The amendments to AT-C section 105 mainly relate to minor changes and clarifications in definitions or additional wording that has little impact on content. Clarifications are also provided that the term examination is inclusive of both assertion-based and direct examination engagements and that examination and review engagements include the following:
- Assertion-based examination engagements
- Direct examination engagements
- Review engagements
Definitions of each type of engagement are provided within the document.
As a reminder, objectives for AT-C section 105 are:
“a. Obtain reasonable assurance about whether the subject matter as measured or evaluated against the criteria is free from material misstatement
b. Express an opinion in a written report about whether
i. the subject matter is in accordance with (or based on) the criteria, in all material respects, or
ii. the responsible party’s assertion is fairly stated, in all material respects.
c. Communicate further as required by relevant AT-C sections.”
Amendments to AT-C Section 205
AT-C Section 205 was revised to be effective for practitioners’ assertion-based examination reports dated on or after June 15, 2022. AT-C Section 205, under SSAE-18, was called Examination Engagements. With the release of SSAE No. 21, AT-C Section 205 is now labeled Assertion-Based Examination Engagements and focuses on those engagements where an assertion from the responsible party is required as part of the engagement. The practitioner must assess this assertion as part of the examination procedures. AT-C Section 206, takes on the engagements where, as previously mentioned, an assertion from the responsible party is not required. That, in a nutshell, is the main difference between AT-C Section 205 and 206.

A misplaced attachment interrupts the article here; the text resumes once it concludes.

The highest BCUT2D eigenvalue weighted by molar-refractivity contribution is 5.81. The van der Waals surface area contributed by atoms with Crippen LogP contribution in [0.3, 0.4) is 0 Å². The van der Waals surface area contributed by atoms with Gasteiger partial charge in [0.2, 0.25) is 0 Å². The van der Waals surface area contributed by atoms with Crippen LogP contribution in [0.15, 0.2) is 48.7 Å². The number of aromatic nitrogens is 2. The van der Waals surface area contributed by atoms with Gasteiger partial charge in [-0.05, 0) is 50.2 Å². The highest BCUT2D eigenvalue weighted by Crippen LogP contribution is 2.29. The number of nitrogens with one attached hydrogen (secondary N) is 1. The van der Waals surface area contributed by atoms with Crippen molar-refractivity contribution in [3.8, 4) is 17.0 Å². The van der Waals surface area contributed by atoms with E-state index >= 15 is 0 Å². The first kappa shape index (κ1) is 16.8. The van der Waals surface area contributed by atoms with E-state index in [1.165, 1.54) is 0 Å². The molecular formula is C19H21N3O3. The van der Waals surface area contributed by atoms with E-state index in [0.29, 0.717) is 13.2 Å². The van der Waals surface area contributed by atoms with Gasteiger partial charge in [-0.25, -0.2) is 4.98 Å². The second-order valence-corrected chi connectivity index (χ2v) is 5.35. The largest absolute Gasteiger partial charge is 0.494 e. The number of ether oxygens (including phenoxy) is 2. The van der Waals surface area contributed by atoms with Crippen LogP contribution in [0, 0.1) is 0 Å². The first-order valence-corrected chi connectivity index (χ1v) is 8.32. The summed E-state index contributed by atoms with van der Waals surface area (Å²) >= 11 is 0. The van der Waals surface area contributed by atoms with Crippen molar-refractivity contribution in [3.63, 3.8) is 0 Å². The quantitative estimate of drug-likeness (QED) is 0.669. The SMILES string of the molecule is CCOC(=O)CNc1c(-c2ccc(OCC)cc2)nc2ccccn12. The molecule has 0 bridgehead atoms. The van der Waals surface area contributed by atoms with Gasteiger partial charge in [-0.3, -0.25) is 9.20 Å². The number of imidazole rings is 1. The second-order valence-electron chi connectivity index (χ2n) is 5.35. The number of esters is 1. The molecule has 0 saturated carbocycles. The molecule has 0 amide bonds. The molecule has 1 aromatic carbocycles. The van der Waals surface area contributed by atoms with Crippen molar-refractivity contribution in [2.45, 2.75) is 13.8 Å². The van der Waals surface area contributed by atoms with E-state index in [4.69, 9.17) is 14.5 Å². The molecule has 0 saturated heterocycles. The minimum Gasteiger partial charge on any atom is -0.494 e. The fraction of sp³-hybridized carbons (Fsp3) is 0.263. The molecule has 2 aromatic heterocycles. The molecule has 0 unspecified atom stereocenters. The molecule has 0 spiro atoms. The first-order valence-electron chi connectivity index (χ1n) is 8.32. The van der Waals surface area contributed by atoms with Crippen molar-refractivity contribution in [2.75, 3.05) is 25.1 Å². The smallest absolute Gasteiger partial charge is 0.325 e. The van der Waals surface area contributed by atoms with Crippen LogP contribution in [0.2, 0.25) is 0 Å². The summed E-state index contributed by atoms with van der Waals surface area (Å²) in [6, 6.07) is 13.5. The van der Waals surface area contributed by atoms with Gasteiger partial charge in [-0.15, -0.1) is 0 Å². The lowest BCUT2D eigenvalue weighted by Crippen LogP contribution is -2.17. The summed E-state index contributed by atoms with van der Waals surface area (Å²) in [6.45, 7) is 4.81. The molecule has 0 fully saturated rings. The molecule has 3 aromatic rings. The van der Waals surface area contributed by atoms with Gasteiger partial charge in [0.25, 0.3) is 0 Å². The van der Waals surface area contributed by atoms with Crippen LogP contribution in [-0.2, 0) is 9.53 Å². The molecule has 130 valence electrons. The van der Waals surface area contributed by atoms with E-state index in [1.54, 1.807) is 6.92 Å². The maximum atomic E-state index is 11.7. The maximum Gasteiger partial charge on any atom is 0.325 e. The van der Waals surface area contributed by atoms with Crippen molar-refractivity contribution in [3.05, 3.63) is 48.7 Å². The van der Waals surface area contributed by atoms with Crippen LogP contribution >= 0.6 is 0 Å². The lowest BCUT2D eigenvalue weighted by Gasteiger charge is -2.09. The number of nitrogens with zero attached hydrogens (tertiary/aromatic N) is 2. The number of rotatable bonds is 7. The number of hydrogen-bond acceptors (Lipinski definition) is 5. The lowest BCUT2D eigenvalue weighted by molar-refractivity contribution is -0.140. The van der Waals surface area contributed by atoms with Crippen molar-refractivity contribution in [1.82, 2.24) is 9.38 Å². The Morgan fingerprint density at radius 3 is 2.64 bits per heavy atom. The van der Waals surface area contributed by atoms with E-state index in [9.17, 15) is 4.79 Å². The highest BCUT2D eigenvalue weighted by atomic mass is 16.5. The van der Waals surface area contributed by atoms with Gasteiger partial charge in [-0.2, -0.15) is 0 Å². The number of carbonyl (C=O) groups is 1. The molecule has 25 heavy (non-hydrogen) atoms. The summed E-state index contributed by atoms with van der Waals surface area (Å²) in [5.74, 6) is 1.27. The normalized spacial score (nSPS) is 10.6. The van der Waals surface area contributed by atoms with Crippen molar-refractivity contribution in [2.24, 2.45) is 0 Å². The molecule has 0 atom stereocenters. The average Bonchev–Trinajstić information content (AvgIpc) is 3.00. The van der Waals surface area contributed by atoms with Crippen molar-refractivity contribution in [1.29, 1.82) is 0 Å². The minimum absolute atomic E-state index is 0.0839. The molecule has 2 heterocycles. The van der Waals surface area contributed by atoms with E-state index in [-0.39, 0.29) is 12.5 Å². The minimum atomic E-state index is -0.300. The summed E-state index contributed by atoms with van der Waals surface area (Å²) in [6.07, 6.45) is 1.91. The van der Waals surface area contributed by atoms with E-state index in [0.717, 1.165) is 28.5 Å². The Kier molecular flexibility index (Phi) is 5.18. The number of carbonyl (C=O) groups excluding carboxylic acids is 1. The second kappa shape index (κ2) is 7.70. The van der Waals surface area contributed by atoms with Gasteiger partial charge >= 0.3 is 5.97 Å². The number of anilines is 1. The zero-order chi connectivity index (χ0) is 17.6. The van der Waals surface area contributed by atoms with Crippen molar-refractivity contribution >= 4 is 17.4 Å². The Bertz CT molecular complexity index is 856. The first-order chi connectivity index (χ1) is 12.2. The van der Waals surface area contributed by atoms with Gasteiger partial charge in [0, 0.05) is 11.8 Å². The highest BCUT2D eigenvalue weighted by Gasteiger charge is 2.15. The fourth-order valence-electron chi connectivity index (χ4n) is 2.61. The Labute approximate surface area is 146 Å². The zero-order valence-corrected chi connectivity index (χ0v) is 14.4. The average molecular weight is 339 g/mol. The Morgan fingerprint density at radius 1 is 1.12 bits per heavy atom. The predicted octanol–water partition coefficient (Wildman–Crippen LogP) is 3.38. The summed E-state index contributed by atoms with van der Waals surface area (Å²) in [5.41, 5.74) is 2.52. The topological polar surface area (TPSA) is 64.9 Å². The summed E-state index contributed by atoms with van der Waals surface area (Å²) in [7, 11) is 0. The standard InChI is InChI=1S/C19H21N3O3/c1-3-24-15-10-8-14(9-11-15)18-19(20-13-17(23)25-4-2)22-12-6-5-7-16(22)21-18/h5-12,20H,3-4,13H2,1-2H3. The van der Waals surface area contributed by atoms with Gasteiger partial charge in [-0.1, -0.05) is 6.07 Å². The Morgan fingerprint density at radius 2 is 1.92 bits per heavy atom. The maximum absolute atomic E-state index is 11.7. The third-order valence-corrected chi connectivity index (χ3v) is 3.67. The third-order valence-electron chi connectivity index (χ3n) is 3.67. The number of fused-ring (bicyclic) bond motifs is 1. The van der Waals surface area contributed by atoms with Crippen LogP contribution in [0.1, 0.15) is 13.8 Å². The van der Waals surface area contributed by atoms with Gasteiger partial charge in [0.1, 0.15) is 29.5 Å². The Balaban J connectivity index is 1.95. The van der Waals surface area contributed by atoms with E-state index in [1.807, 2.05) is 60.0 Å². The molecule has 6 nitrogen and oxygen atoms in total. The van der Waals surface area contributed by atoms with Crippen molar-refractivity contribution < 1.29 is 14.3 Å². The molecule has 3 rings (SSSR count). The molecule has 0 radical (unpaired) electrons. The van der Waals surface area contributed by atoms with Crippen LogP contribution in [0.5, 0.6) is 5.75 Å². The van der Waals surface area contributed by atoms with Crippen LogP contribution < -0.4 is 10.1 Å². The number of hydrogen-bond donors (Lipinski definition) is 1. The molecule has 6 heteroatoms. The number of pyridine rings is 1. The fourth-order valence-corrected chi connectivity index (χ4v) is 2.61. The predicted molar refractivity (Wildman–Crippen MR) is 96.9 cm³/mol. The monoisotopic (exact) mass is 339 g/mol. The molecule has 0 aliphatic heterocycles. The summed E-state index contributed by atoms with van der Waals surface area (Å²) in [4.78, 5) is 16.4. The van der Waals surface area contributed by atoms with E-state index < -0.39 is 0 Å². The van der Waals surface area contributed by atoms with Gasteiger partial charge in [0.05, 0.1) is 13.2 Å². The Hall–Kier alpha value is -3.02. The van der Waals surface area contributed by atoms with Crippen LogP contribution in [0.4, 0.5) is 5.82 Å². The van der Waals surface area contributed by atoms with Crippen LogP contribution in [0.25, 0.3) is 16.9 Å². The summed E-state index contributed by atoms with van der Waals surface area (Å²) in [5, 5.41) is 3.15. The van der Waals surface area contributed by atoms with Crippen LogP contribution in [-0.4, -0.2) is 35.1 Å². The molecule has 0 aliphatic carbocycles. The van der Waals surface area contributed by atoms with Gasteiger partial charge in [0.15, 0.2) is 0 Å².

Amendments to AT-C Section 206 – Direct Examination Engagements
Practitioners should be following the concepts stated in AT-C Section 205 for direct examination engagements unless differences in the engagement cause the practitioners to need to adhere to concepts stated in AT-C Section 206. The following sections refer to several considerations and requirements regarding AT-C Section 206.
Practitioners performing attest engagements are familiar with the requirements of AT-C section 105. This, this portion of the blog will focus on the requirements of AT-C section 206. As with AT-C section 205, compliance must be achieved with AT-C section 105, Concepts Common to All Attestation Engagements. This article will not go into the detail behind AT-C section 105. As a reminder, though, objectives for AT-C section 105 are: